Section: New Results

Collaborative Virtual Environments

Asymetric Remote Collaboration in Mixed Reality: Awareness and Navigation Morgan Le Chénéchal, Valérie Gouranton and Bruno Arnaldi

We first focused on the lack of mutual awareness that may appear in many situations and we evaluated different ways to present the distant user and his actions in the Virtual Environment (VE) in order to understand his perception and cognitive process. We focused on a common case consisting in estimating accurately the time at which a distant user analyzed the meaning of a remotely pointed object. Amongst others, our experimental results presented at CTS [28] , show that expertise of the users influences on how they estimate the distant activity and the type of applied strategies.

Then, in a similar asymmetric setup, we proposed a demo at IEEE VR to deal with real estate business. In this context, it is quite difficult for estate agents to make customers understand the potential and the volumes of free spaces. The demo aimed to solve these issues based on a laying out scenario in which a seller and a customer collaborate. As the roles of both users are different, we proposed an asymmetric collaboration where the two users do not use the same interaction setup and do not benefit from the same interaction capabilities.

Last, we focused on a remote collaborative maintenance scenario in which a remote expert helps an operator in performing a physical task 9 . Our system is based on a VR setup for the remote expert in order to virtually co-locates him in the real workspace, and an AR interface for the display of the helping gestures to the agent. In a preliminary user study, we evaluated the performance of our system in a navigation task, and we presented results at ICAT-EGVE [29] .

This work was done in collaboration with Thierry Duval (Lab-STICC) and Jérome Royan (IRT B-Com).

Figure 9. Remote collaborative maintenance using mixed reality.

High-Level Components for Developing Collaborative and Interactive Virtual Environments Rozenn Bouville, Valérie Gouranton, Thomas Boggini, Florian Nouviale and Bruno Arnaldi

We proposed a framework called #FIVE (Framework for Interactive Virtual Environments) for the development of interactive and collaborative virtual environments [22] . It has been developed for an easier and a faster design and development of virtual reality applications. It was designed with a constant focus on re-usability with as few hypotheses as possible on the final application in which it could be used. Whatever the chosen implementation for the Virtual Environment (VE), #FIVE : (1) provides a toolkit that eases the declaration of possible actions and behaviours of objects in the VE, (2) provides a toolkit that facilitates the setting and the management of collaborative interactions in a VE, (3) is compliant with distribution of the VE on different setups and (4) proposes guidelines to efficiently create a collabo-rative and interactive VE. It is composed of several modules, among them, two core modules : the relation engine and the collaborative interaction engine. On the one hand, the relation engine manages the relations between the objects of the environment. On the other hand, the collaborative interaction engine manages how users can collaboratively control objects. The modules that compose the #FIVE framework can be used either independently or simultaneously , depending on the requirements of the application. They can also communicate and work with other modules thanks to an API. For instance, a scenario engine can be plugged to any or both of the #FIVE modules if the application is scenario-based. #FIVE has already been used in VR applications by several members of our team (see section 6.5 ). The feedbacks are rather positive and we intend to further develop #FIVE with additional functionalities, notably by extending it to the control of avatars whether they are controlled by a user or by the system.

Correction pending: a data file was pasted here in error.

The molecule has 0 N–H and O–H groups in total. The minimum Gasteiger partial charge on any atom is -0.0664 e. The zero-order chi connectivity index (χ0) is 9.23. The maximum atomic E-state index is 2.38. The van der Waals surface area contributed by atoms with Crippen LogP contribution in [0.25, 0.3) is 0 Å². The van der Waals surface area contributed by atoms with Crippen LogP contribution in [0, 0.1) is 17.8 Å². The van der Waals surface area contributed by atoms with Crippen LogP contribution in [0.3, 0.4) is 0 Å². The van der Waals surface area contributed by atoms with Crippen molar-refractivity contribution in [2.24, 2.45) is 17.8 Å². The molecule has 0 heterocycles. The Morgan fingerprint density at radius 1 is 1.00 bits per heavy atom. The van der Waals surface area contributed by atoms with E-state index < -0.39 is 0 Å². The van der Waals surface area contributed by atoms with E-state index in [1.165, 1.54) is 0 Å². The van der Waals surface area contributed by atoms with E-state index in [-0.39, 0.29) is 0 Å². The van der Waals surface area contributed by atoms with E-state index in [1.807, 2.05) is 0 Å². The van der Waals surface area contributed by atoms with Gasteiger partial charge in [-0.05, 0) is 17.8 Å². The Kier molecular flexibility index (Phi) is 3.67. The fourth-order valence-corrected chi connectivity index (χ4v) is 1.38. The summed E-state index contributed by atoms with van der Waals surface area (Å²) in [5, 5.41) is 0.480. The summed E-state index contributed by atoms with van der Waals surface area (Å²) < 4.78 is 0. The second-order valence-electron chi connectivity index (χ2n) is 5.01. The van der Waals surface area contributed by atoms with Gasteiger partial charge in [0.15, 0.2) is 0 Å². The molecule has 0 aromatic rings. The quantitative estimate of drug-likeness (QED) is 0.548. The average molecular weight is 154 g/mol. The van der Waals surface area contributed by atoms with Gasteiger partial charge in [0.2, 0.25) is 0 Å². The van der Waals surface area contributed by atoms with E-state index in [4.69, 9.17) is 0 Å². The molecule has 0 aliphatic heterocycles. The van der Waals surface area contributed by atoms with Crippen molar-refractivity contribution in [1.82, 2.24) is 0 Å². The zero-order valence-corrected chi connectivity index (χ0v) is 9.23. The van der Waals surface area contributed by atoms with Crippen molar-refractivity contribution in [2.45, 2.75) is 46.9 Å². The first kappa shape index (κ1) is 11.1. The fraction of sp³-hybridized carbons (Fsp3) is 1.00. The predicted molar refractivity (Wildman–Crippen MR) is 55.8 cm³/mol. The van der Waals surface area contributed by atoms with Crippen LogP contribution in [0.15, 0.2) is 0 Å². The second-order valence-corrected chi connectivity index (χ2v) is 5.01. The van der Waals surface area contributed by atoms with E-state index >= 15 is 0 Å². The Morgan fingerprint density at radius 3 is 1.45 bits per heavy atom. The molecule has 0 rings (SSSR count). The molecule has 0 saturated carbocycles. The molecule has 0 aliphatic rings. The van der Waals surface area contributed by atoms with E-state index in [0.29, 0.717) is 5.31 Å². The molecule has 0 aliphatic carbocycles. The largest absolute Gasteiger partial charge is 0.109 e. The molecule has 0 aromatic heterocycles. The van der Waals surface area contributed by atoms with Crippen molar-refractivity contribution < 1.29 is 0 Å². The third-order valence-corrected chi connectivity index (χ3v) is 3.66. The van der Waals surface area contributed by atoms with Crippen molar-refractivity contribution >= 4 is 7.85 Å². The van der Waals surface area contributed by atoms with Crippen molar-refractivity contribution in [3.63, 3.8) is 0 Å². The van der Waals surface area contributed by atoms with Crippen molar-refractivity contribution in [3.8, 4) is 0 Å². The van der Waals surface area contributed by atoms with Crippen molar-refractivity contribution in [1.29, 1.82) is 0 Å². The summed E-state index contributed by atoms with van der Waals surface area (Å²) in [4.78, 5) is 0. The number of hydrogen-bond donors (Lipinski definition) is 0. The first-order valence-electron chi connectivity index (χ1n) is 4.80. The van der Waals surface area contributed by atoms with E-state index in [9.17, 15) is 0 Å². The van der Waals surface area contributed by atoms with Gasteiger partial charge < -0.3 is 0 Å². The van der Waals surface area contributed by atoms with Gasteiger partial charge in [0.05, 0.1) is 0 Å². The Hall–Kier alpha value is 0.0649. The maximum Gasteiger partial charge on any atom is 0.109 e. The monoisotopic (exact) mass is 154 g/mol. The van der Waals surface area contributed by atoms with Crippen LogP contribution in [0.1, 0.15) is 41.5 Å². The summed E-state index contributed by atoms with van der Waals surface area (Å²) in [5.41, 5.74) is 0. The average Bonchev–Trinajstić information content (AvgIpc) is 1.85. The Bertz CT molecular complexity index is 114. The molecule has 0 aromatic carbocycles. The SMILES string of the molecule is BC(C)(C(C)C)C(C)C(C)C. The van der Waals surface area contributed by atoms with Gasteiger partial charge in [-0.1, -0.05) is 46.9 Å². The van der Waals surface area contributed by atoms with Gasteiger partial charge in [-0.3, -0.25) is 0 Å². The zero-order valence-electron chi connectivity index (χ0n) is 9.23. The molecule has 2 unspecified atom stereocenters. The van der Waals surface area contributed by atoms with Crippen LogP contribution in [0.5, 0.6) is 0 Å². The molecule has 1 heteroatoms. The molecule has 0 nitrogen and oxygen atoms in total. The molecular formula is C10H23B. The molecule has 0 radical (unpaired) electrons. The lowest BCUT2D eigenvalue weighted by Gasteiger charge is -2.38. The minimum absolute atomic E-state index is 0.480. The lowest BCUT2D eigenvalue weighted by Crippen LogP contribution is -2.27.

High-Level Components for Developing Collaborative Scenarios Guillaume Claude, Valérie Gouranton and Bruno Arnaldi

We were interested in the description of activities of actors in Collaborative Virtual Environments for Training to team working on procedures. We have proposed #SEVEN, a model for the description of procedures as Collaborative Virtuel Environments Scenarios (see also section 6.6 ). In [25] we have demonstrated the abilities of this model to be adapted to a wide range of use cases. We showed that it can adapt its abstraction level to the required guidance level and describe more or less complex unfolding of events. In [24] we have provided a novel approach to the distribution of the actions between the actors of the simulation by using an action filtering model in conjunction with a reactive team model. The action filtering model uses data about the actors such as their abilities or their rights. Our reactive team model can be used to define relationships between the team members and the effects of inner rules of the team upon the involvement of the actors in the procedure. To our knowledge, our solution is the closest to the existing models proposed by the social science domain known as role theory. Our work has been applied to several domains, including the training of scrub nurses to neurosurgery procedures 10 .

Figure 10. The #FIVE and #SEVEN models used in the S3PM project to provide an interactive environment and define collaborative scenarios and handle dynamic team structures in a surgical context.